Tyler Meets Challenges, Aims for Final Goal

May 9, 2018

By Tom Kendra
Special for Second Half

Talia Tyler has showed her competitive fire, really, since birth. But one really good example of how occurred when she was 6 years old.

She had just scored a bunch of goals in a youth game and her father, Jim – partially to keep her humble and partially to be the smart-aleck that he is – quipped to her tongue-in-cheek:

“Too bad you didn’t score any with your left foot.”

Later that day, little Talia was out in the yard with her soccer ball, shooting exclusively with her left foot. The next game, she scored all of her goals with her left foot, each time followed immediately by a glare to her father on the sidelines.

“I always try to challenge myself, in school and in sports, to be the best that I can,” explained Tyler, whose constant striving – not to mention her speed and smarts – has landed her a spot on the women’s soccer team at Columbia University, a Division I school in the Ivy League, located in New York City.

The immediate challenge for Tyler, the senior striker and leader of the Muskegon Catholic Central girls soccer team, and her teammates is to try and improve on last year’s run to the MHSAA Division 4 Semifinals – which capped the best season in school history.

Muskegon Catholic, which is 8-1 overall and a perfect 4-0 in the Lakes 8 Athletic Conference this spring, lost just three seniors off last year’s team which won the school’s first-ever girls soccer Regional title before bowing 2-0 to Kalamazoo Christian in the Semifinals.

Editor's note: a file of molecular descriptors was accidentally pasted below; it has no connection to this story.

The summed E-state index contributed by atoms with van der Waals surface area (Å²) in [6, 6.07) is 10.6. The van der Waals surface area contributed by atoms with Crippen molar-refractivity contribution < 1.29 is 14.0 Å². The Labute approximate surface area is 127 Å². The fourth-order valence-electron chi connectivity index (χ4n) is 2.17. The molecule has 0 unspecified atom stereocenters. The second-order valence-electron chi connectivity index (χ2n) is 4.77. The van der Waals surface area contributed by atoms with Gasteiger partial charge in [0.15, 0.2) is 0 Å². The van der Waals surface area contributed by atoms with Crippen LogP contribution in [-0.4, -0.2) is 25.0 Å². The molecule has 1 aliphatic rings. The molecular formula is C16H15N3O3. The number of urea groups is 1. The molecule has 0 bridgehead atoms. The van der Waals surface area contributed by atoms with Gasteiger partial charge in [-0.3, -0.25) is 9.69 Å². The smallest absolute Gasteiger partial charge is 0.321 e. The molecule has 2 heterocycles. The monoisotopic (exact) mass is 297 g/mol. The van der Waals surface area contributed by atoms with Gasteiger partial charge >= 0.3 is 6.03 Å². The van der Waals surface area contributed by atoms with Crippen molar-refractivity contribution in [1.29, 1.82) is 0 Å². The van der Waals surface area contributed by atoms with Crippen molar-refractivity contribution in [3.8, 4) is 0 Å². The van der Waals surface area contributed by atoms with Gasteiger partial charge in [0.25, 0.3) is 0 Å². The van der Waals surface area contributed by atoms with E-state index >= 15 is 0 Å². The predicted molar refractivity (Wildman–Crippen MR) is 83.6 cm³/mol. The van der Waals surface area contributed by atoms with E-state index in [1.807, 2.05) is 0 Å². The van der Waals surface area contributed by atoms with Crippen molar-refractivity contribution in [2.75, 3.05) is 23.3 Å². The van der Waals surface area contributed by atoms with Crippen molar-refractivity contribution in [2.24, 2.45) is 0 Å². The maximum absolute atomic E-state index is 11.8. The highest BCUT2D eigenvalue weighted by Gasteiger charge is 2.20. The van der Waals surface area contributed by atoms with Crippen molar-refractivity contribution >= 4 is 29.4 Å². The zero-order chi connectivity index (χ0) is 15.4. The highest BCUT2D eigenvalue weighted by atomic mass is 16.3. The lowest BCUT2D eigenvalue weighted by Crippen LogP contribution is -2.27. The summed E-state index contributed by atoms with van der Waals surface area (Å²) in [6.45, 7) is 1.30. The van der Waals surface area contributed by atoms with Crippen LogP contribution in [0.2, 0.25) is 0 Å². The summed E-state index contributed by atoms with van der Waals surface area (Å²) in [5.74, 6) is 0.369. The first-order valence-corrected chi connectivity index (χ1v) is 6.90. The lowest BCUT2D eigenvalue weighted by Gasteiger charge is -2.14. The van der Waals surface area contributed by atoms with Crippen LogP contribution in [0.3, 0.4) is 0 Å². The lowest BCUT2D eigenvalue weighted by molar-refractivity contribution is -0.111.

Led by Tyler, the Crusaders have made winning the Division 4 championship their No. 1 goal this year.

Tyler, who has six goals and three assists so far, is joined up front by senior Lauren Doriot (who currently leads the team with seven goals), freshman standout Emily Olsen, sophomores Caitlyn Fodrocy and Payton Helton and junior A’lahna Cherry.

Kyra Tyler, a junior and Talia’s younger sister and the last of four standout Tyler athletes at MCC, is the top defender for the Crusaders – along with seniors Kasia Gasior, Roxy Hubl and Zoie Price, who is currently sidelined with a leg injury.

The final line of defense is one of the state’s best keepers in senior Isabelle Bertolone, although she rarely gets to show her ability in regular-season games as the Crusaders normally keep most of the action on the opposite side of the midfield stripe.

“We are loaded enough that we should make another run,” said second-year MCC coach Art Dorsey, who was notably frustrated after a narrow 2-0 victory Monday over conference rival Muskegon Orchard View. “We should be playing much better than we are. We need a little more hunger, a little more sense of urgency.”

Dorsey knows one of the biggest challenges in the entire state is just a few miles away in North Muskegon, which is undefeated and on a District collision course with MCC.

Tyler said the key to winning games in the postseason is mental.

“Girls soccer really comes down to which team shows up focused and ready,” said Tyler, who has served as her class president for the past three years. “Really, one of the biggest keys for us is staying healthy. We will keep working on it and getting better.”

Tyler’s tenacity and grit shines through in key moments in big games, but the first thing everyone notices about the 5-foot-6 senior is her speed.

Tyler is so fast that in her sophomore and junior years she ran track in the spring, in addition to her soccer. In her sophomore year, she finished eighth in the 200 meters at the Lower Peninsula Division 4 Finals. In her junior year, she qualified for the Finals in four events, but had to miss the meet to play in the Crusaders’ soccer District championship game.